A PhD is a journey of many steps, but contrary to common belief, the difficulty is rarely a matter of the difficulty of any single step. The difficulty is not a hard math problem, a system too complex, an argument too arcane. The challenge lies in discovering what direction one should explore. If a PhD is about answering questions, then we can view this core challenge as the process of choosing the right questions to ask. I have personally wasted too much time looking for the right question, the question that achieves the perfect balance of whatever stuff makes a tasteful research question. Such tasteful questions do exist and it’s often easy to identify them once they appear. But they do not appear easily.
The mistake I have made—and have seen others make as well—is patiently waiting for problems to appear. True, it is possible to simply read a research paper or two and come up with a good research problem. But it is not easy. Many experienced researchers struggle with it, and if they can do it, it’s often because it reminds them of something from their previous research experiences.
Learning how to choose a research direction is not just something that new grad students need to figure out. At some point, every researcher—academic or otherwise—will need to explore an area in which they have no experience. A topic with which they have no background. And in this, there is only one choice: to start. I am reminded of a quote by Antonio Machado in Border of a Dream: Selected Poems.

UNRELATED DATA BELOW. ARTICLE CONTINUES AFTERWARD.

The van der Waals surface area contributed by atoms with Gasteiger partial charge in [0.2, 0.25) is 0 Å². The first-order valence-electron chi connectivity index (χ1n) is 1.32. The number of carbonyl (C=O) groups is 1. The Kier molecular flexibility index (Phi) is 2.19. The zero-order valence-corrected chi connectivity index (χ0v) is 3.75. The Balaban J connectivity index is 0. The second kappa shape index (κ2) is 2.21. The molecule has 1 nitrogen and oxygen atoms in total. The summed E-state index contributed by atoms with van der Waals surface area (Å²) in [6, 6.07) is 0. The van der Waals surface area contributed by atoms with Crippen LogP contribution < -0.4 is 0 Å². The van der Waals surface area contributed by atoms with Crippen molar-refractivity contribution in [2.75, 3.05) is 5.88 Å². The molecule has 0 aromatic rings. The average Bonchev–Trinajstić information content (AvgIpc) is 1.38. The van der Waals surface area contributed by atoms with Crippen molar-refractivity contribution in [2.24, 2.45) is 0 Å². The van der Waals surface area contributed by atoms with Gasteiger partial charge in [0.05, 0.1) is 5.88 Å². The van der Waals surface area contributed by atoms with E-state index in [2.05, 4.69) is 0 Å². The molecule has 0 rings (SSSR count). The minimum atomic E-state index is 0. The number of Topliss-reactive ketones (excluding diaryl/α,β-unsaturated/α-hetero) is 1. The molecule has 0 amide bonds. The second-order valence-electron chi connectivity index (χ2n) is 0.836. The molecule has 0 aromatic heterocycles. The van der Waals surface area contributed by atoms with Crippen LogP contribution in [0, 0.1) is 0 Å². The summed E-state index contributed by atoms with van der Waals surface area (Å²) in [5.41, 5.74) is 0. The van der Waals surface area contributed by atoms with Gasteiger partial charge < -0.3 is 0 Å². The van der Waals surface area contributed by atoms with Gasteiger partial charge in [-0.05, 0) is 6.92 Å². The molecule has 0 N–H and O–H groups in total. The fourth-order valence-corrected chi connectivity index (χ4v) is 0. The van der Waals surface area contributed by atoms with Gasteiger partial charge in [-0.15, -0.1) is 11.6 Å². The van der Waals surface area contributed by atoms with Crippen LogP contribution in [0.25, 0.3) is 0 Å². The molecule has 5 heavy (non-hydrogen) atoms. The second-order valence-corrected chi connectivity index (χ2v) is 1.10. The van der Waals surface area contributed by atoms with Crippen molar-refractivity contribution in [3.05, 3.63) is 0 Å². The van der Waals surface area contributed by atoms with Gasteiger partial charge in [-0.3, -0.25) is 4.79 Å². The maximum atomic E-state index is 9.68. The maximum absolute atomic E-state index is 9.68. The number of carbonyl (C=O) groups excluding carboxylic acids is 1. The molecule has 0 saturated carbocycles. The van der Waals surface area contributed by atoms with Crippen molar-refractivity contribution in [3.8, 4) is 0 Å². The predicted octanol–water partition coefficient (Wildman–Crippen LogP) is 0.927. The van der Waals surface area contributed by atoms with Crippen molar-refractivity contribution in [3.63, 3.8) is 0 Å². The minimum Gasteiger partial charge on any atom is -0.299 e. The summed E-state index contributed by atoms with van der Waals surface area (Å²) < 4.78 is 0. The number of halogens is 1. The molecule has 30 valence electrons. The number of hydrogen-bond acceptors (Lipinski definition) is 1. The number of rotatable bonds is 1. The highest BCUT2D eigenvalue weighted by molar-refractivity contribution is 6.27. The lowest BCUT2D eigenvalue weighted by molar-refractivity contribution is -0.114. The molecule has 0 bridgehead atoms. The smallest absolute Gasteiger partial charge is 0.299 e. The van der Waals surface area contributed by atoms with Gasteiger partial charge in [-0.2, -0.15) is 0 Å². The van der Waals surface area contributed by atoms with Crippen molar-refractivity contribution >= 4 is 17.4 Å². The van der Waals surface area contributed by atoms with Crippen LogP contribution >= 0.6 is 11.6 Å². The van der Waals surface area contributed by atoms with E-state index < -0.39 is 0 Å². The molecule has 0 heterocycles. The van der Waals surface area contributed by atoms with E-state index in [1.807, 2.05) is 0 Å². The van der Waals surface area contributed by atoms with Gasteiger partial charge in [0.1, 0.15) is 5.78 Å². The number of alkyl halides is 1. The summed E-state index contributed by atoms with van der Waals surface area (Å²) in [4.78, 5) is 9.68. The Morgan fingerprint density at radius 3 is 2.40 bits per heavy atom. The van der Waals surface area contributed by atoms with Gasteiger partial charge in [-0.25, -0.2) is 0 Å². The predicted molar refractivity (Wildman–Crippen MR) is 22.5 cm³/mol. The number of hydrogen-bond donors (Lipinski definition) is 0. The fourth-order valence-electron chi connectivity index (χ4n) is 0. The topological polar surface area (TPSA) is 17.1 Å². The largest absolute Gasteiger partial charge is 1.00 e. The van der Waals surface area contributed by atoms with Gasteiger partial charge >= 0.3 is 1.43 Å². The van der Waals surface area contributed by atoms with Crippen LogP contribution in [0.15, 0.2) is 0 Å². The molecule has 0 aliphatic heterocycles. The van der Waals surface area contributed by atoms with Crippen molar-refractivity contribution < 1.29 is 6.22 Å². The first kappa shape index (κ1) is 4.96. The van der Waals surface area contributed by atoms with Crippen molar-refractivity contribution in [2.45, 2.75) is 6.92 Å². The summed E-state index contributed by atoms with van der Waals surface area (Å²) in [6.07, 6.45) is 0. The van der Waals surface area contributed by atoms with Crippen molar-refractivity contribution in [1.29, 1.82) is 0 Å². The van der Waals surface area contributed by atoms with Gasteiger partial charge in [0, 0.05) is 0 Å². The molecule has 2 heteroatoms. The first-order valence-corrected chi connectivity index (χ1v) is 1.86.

Traveler, there is no path. The path is made by walking.
Too often we wait to take action because we don’t know what the most productive next step is. In the case of research: because we have not settled on the perfect problem. But Traveler, there is no perfect problem. A problem only appears perfect in retrospect, when you understand all the context that makes the problem interesting. This is in part because if the problem were so obvious that it could be reasoned out of thin air, it would have been asked and answered (it it is even answerable). It’s true that some research questions are considered low-hanging fruit, but it’s also true that if it’s hanging low enough it will either be picked immediately or is maybe not worth picking at all.
So, pick a direction, any direction. If something seems interesting, follow up on it. At some point, you’ll find that you have bushwhacked a path to an interesting problem, and eventually, maybe even an interesting body of work. Once more unto the breach.
Apart from its poetic language—even in translation from the original Spanish—this quote speaks to me.
The path from point A to B only exists as a retrospective concept. When we’re trying to go from A to B, it’s comforting to know a way to get there. But every context is different, we can never know exactly how the journey will unfold. The only reasonable choice is to start with whatever we think is the first action that will get us closer to the goal. What the next step is may remain unknown or it may become clear after taking the first step. This, we cannot know until we’ve taken that step.